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Medication-assisted treatment (MAT) is used by many addiction treatment centers across the US to help people safely recover from opioid addiction. MAT is a combination of behavioral therapy, counseling, and medications that reduce opioid cravings and withdrawal symptoms (methadone and buprenorphine), and that block the euphoric and sedative effects of opioids (naltrexone).
The state of California is taking new steps to expand access to MAT for people who are struggling with opioid addiction in an effort to increase recovery rates and decrease rates of drug overdose.
Here’s a look at the scope of opioid addiction, and how California is increasing access to MAT.
The Scope of Opioid Use, Drug Overdose, and MAT in California
According to a nonprofit research organization called Urban Institute, an estimated 686,892 people aged 12 and older in California were diagnosed with opioid use disorder in 2019, and the opioid overdose death toll was 2,312. The National Institute on Drug Abuse (NIDA) reports that in 2018, there were more than 2,400 opioid overdose deaths in California.
At present, only 52 of 320 acute care hospitals with emergency rooms in California offer MAT for opioid addiction. Statewide, there are 165 opioid treatment programs with a total of 54,565 methadone slots, which equates to about 162 slots per 100,000 Californians aged 12 and older. Furthermore, only 127,497 California residents receive buprenorphine treatment. The state is continuing to lack the resources needed to treat the nearly 686,900 people suffering from opioid addiction.
What Is California Doing to Increase Access to MAT?
In 2018, California launched the MAT Expansion Project, which is financed by $265 million in federal grants. The goal of this project is to increase access to MAT and reduce both the number of unmet treatment needs and opioid-related overdose deaths. The project is focusing mainly on populations that have limited access to MAT, including people who live in rural areas and who belong to American Indian and Alaska Native tribes.
The state program has plans to launch or enhance MAT programs in emergency departments, primary care clinics, inpatient residential rehab programs, county mental health centers, jails, and drug courts. The program also plans to train more doctors on how to use and provide MAT for opioid addiction, and so far, has trained a total of 396 new MAT prescribers. In February 2020, the California Department of Health Care Services created 650 new locations where patients can receive MAT for opioid addiction.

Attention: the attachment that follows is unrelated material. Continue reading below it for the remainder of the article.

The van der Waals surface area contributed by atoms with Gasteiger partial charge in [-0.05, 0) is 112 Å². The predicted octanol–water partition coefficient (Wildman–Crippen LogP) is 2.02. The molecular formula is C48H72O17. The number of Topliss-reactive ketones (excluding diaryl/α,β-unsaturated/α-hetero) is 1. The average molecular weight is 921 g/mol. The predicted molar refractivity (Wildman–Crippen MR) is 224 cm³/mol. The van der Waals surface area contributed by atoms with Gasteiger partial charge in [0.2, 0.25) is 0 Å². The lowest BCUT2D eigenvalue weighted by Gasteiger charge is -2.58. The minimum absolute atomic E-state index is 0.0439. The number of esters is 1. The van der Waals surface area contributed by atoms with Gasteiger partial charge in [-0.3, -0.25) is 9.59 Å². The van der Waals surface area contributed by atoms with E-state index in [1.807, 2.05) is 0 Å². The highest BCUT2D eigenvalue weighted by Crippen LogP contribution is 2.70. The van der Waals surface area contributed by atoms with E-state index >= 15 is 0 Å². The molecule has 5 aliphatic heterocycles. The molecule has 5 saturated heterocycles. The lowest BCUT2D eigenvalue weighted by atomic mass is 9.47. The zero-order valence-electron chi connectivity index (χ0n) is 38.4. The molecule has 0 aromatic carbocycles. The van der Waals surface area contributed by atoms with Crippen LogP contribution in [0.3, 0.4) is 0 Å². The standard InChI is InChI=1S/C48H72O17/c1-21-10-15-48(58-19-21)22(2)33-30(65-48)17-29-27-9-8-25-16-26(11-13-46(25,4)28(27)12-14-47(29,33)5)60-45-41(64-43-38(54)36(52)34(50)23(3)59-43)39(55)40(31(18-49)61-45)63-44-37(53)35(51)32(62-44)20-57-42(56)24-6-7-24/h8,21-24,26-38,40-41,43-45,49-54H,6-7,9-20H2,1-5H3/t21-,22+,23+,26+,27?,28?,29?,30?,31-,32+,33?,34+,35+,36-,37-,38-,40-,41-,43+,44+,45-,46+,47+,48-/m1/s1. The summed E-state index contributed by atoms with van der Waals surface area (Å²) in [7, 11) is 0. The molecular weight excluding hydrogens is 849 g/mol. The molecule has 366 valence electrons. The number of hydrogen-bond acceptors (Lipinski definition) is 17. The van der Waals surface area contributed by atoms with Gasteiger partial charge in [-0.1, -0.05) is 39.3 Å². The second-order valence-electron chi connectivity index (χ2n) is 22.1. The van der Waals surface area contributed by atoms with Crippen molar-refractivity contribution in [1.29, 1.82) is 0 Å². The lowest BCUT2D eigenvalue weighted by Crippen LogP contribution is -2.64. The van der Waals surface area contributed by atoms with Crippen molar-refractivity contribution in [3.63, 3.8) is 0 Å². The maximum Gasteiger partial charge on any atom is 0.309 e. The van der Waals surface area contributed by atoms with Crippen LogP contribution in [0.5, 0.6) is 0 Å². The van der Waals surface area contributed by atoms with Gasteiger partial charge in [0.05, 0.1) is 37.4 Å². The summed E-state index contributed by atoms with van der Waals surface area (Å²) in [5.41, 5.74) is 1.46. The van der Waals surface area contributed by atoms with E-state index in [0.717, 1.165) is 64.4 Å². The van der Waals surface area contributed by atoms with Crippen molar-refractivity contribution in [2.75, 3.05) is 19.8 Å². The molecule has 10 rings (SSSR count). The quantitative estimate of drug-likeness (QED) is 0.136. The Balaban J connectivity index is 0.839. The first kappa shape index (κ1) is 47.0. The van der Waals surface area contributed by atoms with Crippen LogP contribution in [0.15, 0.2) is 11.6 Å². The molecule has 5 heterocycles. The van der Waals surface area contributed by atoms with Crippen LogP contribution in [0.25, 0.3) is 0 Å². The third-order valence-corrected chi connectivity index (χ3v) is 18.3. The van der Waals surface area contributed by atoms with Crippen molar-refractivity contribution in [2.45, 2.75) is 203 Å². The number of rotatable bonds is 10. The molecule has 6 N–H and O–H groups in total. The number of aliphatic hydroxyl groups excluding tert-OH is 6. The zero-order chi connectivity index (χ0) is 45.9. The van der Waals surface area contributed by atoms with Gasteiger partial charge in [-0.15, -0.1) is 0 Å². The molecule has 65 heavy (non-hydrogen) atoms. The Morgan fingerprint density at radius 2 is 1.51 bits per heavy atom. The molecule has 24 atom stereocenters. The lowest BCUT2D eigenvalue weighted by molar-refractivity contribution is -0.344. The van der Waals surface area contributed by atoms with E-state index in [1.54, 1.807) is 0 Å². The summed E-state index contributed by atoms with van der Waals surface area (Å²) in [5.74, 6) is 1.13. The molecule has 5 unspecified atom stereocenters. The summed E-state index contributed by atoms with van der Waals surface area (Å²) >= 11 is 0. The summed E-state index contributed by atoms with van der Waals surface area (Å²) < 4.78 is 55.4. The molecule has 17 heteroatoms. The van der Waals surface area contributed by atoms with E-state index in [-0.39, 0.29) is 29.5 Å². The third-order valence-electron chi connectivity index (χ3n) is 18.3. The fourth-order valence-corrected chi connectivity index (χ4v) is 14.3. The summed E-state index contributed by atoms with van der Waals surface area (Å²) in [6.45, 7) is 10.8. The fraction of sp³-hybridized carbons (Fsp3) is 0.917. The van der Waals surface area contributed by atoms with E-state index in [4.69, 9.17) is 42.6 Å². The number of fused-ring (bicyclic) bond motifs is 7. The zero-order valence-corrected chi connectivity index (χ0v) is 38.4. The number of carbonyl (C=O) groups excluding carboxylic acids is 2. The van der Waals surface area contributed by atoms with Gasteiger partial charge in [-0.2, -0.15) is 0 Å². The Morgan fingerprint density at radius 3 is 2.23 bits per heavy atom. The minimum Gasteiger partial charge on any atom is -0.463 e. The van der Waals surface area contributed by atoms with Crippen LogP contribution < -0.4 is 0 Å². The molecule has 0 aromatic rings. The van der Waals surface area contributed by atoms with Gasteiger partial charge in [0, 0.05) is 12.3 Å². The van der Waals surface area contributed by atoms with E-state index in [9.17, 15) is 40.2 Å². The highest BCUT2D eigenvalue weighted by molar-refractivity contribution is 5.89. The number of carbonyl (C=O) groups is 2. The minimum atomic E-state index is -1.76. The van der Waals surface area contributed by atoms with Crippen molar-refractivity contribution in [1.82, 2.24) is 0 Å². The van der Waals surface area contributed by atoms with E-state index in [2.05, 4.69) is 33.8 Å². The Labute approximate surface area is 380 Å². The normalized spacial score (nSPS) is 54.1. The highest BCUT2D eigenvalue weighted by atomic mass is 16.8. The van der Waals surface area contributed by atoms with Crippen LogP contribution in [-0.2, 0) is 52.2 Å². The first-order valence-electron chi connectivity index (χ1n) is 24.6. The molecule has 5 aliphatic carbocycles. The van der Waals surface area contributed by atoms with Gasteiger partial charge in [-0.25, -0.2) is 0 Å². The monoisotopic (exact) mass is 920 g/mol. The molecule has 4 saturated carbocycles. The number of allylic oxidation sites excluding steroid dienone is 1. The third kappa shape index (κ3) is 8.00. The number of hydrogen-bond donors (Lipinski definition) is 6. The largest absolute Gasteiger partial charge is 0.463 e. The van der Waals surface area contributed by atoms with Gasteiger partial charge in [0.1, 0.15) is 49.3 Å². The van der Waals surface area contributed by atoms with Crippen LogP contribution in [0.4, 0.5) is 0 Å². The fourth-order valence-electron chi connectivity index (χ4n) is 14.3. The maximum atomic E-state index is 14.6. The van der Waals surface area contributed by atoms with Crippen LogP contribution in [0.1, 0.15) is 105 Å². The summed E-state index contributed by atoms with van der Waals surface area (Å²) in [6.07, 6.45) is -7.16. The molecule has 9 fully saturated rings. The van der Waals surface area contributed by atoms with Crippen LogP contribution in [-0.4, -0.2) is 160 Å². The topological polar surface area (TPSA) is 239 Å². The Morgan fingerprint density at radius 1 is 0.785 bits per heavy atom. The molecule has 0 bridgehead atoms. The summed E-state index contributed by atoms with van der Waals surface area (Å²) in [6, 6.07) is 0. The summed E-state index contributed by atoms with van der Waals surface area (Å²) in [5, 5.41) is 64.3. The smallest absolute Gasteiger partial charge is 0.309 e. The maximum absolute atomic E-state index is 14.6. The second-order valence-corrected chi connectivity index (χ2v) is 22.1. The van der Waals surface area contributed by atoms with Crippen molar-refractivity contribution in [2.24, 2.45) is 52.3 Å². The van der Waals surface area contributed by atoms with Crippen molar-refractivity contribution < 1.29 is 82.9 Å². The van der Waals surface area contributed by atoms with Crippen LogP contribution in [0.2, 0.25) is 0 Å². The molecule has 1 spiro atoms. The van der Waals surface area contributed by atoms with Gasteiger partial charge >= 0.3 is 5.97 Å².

SAMHSA reports that MAT is shown to decrease illicit opioid use, and improve rates of patient survival, treatment retention, and birth outcomes in women who are pregnant and addicted to opioids. Therefore, increasing access to MAT can go a long way toward reducing opioid abuse in the state of California.
What Are Obstacles to MAT in California?
California faces many of the same obstacles as other states regarding increasing access to MAT. For instance, some drug rehab centers disagree with using drugs to treat drug use disorders, while many doctors are hesitant to offer MAT because doing so requires them to participate in federally mandated training programs that educate them on how to properly use methadone and buprenorphine. Furthermore, many medical schools do not train doctors on addiction; therefore, many doctors do not understand the benefits of MAT.
A new challenge with increasing access to MAT in California is the COVID-19 pandemic and stay-at-home orders that are preventing patients from meeting doctors in person. Patients are now being given buprenorphine prescriptions for one month instead of one week, and are required to consult with their doctors, counselors, and therapists over the phone and through video conferencing.
Where to Find Safe, Effective Opioid Addiction Treatment in California
Many drug rehab centers in California like Dana Point Rehab Campus have kept their doors open during COVID-19 to accommodate people who need help fighting opioid addiction. Dana Point Rehab Campus offer detox and inpatient residential rehab programs for those who need medical care and supervision as they withdraw from opioids.
If you or a loved one needs opioid addiction treatment, contact Dana Point Rehab Campus today at 949-347-5466 to begin the treatment process.